In "Controlling the Loathly Lady, or What Really Frees Dame Ragnelle," Paul Gaffney contrasts folklore with elite (bookish) texts by combining a narratological approach with attention to the oral tradition. He proposes that once an author like Chaucer or Gower adds framework, commentary, detail, and other designated meanings to a basic story line, the meaning of that embodiment of the story becomes more determined. In contract, because "Ragnelle" lacks such determining characteristics, Gaffney argues that readers are freer to draw their own conclusions about sovereignty, politics, gender dynamics, honor, courtesy, loyalty, or any of the other issues that may be raised through the loathly lady. Even though there remains much open to interpretation in the tales by Chaucer and Gower, Gaffney offers an image of the "Ragnelle"-poet as presenting a freer Ragnelle because he employs fewer strategies to direct meaning.

Stephanie Hollis's contribution, "'The Marriage of Sir Gawain': Piecing the Fragments Together," will change the way that this poem is studied. Hollis convincingly challenges the scholarly consensus that "Marriage" is an inferior, abridged version of "Ragnelle." Instead, she argues that it is an original recasting of the plot. Notable among the key differences are the way that "Marriage" reconceives of marital choice as an exercise of the hag's will (not Arthur's or Gawain's); the treatment of the bedroom scene as a unique, more genuinely cooperative decision by the couple; and the redefinition of courtesy. Hollis's important, careful reading of the fragments of "Marriage" uncovers compelling deviations from "Ragnelle" and establishes "Marriage" as a worthy object of study in its own right.

"A Jungian Approach to the Ballad 'King Henry'" by Mary Shaner develops a literary application for Marie-Luise von Franz's clinical analysis that sees elements of story as representative parts of the human personality that need to become whole (187-88). For Shaner, Henry represents the animus initially threatened by the horrifying anima of the loathly hag who is hungry and who threatens to devour him. His process of dealing with the beastly woman's demands and finally lying with her leads to the union of masculine and feminine psychological principles (Jungian "syzygy"). Shaner proposes that the narrative aligns suggestively with Jungian concepts of the self and self-healing.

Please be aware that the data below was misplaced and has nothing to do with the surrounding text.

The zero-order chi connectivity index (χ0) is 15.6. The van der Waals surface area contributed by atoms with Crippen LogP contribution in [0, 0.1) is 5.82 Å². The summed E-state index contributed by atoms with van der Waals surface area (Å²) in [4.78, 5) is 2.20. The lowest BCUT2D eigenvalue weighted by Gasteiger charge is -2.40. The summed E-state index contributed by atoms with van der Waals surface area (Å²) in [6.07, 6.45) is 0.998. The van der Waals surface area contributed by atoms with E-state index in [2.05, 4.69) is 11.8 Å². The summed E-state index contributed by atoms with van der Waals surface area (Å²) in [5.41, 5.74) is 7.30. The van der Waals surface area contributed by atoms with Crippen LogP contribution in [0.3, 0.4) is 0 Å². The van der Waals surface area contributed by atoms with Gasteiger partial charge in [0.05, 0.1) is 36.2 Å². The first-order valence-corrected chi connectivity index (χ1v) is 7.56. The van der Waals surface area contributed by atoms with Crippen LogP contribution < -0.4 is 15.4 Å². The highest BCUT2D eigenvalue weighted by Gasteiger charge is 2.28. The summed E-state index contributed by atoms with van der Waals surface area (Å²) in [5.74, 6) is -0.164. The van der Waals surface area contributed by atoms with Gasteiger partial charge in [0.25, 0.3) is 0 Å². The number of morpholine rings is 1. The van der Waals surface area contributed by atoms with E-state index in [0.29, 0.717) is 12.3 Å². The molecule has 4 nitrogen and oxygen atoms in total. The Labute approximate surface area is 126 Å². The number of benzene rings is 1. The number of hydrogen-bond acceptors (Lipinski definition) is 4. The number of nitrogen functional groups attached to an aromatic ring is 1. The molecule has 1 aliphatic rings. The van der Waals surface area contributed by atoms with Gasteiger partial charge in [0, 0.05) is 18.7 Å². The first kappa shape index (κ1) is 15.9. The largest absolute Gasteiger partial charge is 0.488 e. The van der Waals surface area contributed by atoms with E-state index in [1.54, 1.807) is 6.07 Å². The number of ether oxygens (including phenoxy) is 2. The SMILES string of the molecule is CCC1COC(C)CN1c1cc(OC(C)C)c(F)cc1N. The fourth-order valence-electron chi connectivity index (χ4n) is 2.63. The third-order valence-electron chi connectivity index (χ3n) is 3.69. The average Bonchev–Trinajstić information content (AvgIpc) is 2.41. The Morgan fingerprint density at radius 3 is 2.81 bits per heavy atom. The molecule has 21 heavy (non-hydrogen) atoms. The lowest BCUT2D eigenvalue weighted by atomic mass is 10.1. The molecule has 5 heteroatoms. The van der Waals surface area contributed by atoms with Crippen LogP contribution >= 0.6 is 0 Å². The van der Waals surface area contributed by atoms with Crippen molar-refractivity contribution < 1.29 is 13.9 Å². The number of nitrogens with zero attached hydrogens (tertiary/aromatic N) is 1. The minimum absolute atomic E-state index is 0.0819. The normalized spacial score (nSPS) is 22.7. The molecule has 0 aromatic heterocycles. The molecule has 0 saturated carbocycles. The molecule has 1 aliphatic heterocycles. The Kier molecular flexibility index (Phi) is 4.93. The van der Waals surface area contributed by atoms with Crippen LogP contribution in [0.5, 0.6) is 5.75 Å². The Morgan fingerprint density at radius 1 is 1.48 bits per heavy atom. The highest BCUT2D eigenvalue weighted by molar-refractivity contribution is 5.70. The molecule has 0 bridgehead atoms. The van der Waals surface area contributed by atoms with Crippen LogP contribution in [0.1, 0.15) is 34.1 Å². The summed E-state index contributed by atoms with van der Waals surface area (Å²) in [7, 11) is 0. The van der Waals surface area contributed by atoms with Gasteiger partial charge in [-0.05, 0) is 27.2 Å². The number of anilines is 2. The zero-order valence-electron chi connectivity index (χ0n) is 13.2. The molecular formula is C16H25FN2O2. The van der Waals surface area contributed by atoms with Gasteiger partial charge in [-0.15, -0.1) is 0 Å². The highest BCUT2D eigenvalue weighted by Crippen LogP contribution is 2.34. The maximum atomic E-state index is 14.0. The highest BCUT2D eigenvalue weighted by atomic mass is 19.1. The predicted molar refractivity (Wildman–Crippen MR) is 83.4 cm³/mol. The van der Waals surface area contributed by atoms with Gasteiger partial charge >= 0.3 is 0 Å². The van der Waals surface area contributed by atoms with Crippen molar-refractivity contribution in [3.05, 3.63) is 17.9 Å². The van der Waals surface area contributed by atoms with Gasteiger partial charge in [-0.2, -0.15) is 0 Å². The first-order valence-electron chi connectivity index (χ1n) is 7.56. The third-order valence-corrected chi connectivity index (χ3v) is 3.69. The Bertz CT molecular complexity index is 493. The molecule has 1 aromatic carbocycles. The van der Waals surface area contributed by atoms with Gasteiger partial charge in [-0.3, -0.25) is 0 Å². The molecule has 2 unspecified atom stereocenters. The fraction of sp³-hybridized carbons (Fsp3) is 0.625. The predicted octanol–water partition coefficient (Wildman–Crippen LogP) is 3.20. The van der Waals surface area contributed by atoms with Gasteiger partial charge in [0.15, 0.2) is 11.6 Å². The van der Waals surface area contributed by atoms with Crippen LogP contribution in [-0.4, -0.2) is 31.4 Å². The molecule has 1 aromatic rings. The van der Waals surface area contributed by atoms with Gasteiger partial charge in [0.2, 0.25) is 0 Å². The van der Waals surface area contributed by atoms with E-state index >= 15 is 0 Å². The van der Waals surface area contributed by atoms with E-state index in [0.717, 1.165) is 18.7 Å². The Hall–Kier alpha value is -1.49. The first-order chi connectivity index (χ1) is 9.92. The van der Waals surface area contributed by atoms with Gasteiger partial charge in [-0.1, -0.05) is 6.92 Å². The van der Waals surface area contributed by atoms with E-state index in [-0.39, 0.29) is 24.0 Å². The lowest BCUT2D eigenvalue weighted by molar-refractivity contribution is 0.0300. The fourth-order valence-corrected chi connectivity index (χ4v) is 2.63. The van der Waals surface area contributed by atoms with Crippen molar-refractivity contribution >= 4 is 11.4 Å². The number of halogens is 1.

Through her essay, "Repainting the Lion: 'The Wife of Bath's Tale' and a Traditional British Ballad," Lynn M. Wollstadt calls attention to the probability that women singers or audiences influenced "The Knight and the Shepherd's Daughter." The printed, broadside text is the only version of the ballad that reduces the implication of rape between the title characters; it also shows the knight celebrating his financial gains once he realizes that the shepherd's daughter he wed is in fact the daughter of a king or duke. For Wollstadt, these represent masculine concerns that contrast greatly with oral versions of the ballad that retain emphasis on the woman's power over her husband, some of which may have had women performers and certainly had female audiences. The focus on the punishment of the knight who has wronged a woman in the oral versions, Wollstadt suggests, may explain the ballad's appeal to women and be considered "repainting the lion."

In "Why Dame Ragnell Had to Die: Feminine Usurpation of Masculine Authority in 'The Wedding of Sir Gawain and Dame Ragnell,'" Mary Leech reads Ragnell as a Bakhtinian grotesque whose presence consistently disrupts social values and points out flaws in masculine social identity. Ragnell has access to authority that is not available to other women and that is problematic within the male-dominated court, especially because even after her transformation, she remains able to exercise influence over her husband and Arthur. While alive, Ragnell poses a threat to masculine authority; once she is dead, she functions as an ideal of beauty and love that does not challenge the homosocial, male-dominated order. Although a distinction between independent authority and power or influence might nuance Leech's argument (and, indeed, other arguments within the collection), Leech provides convincing reasons why the narrative must end with Ragnell's death.

The final essay by Ellen Caldwell, "Brains or Beauty: Limited Sovereignty in the Loathly Lady Tales 'The Wife of Bath's Tale,' 'Thomas of Erceldoune,' and 'The Wedding of Sir Gawain and Dame Ragnelle,'" is a useful lens through which to reflect back on the previous essays. Caldwell questions the degree to which the loathly lady is a subversive figure. In these three stories, she argues, the lady may appear to possess sovereignty, but the narratives restrain female sovereignty and ultimately resist challenges to male authority. Only while she is loathly and "ungendered" (in a state in which traditional gender roles are suspended) does the lady exercise power over men; once she transforms into a beautiful woman, she reverts to a conventional, powerless role (236). In short, Caldwell problematizes the idea of sovereignty by revealing that only while unattractive is the lady able to challenge the gendered and social roles represented in each narrative (the knight's elitist attitude, Thomas's sexual aggression, and the court's unfriendly treatment of Ragnell).

The loathly lady is the sort of figure that carries meaning with her from tale to tale; when she appears in a narrative, she brings with her a set of associations that readers would likely recognize and that create certain expectations for the text. The authors in this volume explore those associations as political and cultural, and as integrally related to identity and gender. As a whole, the collection demonstrates the variety of ways that the figure of the loathly lady can be manipulated to produce a wide range of meanings, depending on the authors overarching goals for the narrative. Like many collections, the quality of the essays in The English "Loathly Lady" Tales can be uneven. While some of the essays are less convincing than others, there are a number that make the entire volume important reading for the medievalist interested in the representation of women, in the concept of ideal kingship (or knighthood), in folklore and ballads, and in the representation of identity.